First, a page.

It's Not Just Snoring: The Dangers of Sleep Apnea

Obstructive sleep apnea is a common problem that’s known for causing loud snoring, but it’s responsible for more serious health problems. When you have sleep apnea, you stop breathing five to more than 30 times every hour while you sleep. The impact on your body is significant.

At MediDental Care, we specialize in treating sleep apnea related to a constricted airway especially in children with oral appliances that effectively and comfortably keep your airways open. As your breathing returns to normal, you can prevent whole-body health problems and, in some cases, you may be able to reverse conditions that have already developed.  

For some adult patients, increasing the width of the upper jaw or correcting a jaw discrepancy where the lower jaw is too far back and constricts the airway provides a significant reduction of sleep apnea issues. There are various orthodontic appliances that address structural issues that impact oxygenation during sleep.  

Here are six significant health problems caused by untreated sleep apnea:

Daytime fatigue and sleep deprivation

Every time you have an apnea episode, oxygen levels in your bloodstream quickly drop. Your brain immediately alerts your body, making you wake up just enough to start breathing again — and just enough to interrupt your sleep cycle.

Restorative sleep is only possible when you go through all the stages of sleep uninterrupted. Sleep apnea can disrupt any stage multiple times during the night. As a result, you wake up feeling like you didn’t get enough sleep, and you go through the day feeling sluggish and fatigued.

In mild cases of sleep deficiency, you’ll notice the fatigue when you sit down to enjoy a quiet activity, such as reading and watching television. But when you have severe apnea that wakes you 30 times or more every hour, you’ll feel tired even when you’re active.

One of the biggest risks of fatigue for adults is falling asleep while driving. In children, fatigue due to sleep apnea is often seen in their inability to concentrate at school, irritable mood, and hyperactive or oppositional behaviors.

Cardiovascular disease

Obstructive sleep apnea is an independent risk factor for cardiovascular disease. In other words, if you’re in perfect health except for sleep apnea, the apnea alone increases your chance of developing cardiovascular disease.

Sleep apnea causes numerous changes in your body that affect your heart and blood vessels. When levels of oxygen drop, your nervous system triggers an acute stress response, automatically releasing hormones that have a body-wide impact.

Untreated sleep apnea may lead to systemic inflammation and damaged blood vessels. When your oxygen levels fall, your body quickly reacts to deliver oxygen to your heart and brain. The only way to boost oxygen is to increase blood flow, putting tremendous pressure on your blood vessels.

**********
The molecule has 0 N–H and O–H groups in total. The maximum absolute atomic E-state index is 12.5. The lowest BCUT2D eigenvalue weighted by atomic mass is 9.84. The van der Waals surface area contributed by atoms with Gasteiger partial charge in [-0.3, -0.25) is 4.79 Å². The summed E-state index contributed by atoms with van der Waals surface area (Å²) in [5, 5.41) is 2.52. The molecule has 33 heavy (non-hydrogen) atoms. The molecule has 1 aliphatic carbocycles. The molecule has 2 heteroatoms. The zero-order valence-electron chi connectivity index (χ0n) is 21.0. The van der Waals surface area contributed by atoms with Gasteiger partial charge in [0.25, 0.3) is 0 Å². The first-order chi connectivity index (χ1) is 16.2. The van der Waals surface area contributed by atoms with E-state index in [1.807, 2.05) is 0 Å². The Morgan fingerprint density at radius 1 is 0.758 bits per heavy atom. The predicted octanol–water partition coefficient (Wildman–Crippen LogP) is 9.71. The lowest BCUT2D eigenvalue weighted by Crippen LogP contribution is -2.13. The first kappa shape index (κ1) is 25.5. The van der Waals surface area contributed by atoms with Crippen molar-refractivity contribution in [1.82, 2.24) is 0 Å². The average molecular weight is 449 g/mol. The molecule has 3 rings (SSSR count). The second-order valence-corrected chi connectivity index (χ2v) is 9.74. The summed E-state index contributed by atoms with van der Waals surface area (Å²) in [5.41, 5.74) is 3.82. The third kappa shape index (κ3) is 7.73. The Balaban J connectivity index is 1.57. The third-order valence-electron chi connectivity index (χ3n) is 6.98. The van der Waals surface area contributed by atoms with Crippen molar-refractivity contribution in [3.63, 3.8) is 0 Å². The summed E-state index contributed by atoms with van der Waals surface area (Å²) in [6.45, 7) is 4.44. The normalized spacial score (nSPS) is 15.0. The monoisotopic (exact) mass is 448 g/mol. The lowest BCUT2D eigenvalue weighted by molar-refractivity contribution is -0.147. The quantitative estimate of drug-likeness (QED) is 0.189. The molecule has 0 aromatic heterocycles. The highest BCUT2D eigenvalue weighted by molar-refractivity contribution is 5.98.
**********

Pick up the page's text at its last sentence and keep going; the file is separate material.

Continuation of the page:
The body-wide stress of sleep apnea leads to cardiovascular problems such as:

Patients with severe sleep apnea have double the risk of having a heart attack compared to people who don’t have sleep apnea.  

Type 2 diabetes

Sleep apnea also increases your risk of Type 2 diabetes. Intermittent hypoxia, the ongoing drop in oxygen while you sleep, directly affects glucose metabolism, leading to insulin resistance and Type 2 diabetes. Lack of sleep may also contribute to high levels of insulin.

Memory loss and brain function

Your brain definitely suffers from the constant drop in oxygen and changes in your blood vessels during apnea episodes. As a result, sleep apnea leads to problems such as difficulty concentrating and having a hard time making decisions.

Sleep apnea also affects your memory. Long-term memories are imprinted in your brain during deep sleep. When apnea disrupts this stage of sleep, your brain can’t consolidate memories. As a result, you have a hard time remembering those events.

Mood disorders

There’s no doubt that interrupted sleep makes you moody, emotional, and irritable, but sleep apnea may have a more severe impact. When you have sleep apnea, you have a two-fold greater risk of major mood disorders such as clinical depression. Reviewing your sleep history with your primary care physician or your child’s pediatrician is the first step.  Other specialists, such as allergists or otolaryngologists may also provide a comprehensive overview of the individual issues impacting your sleep.

Diagnostic tests such as allergy testing for swollen adenoids or tonsils may be part of your sleep apnea diagnosis in addition to a sleep study.  After a comprehensive physical evaluation, an orthodontic evaluation may determine if the structure or the relationship of your jaws and teeth are major problems contributing to your sleep apnea.

At MediDental Care in Astoria, New York, we specialize in treating sleep apnea related to constricted airways so that you can maintain optimal wellness. To schedule an appointment, contact us or schedule an appointment online. 

 

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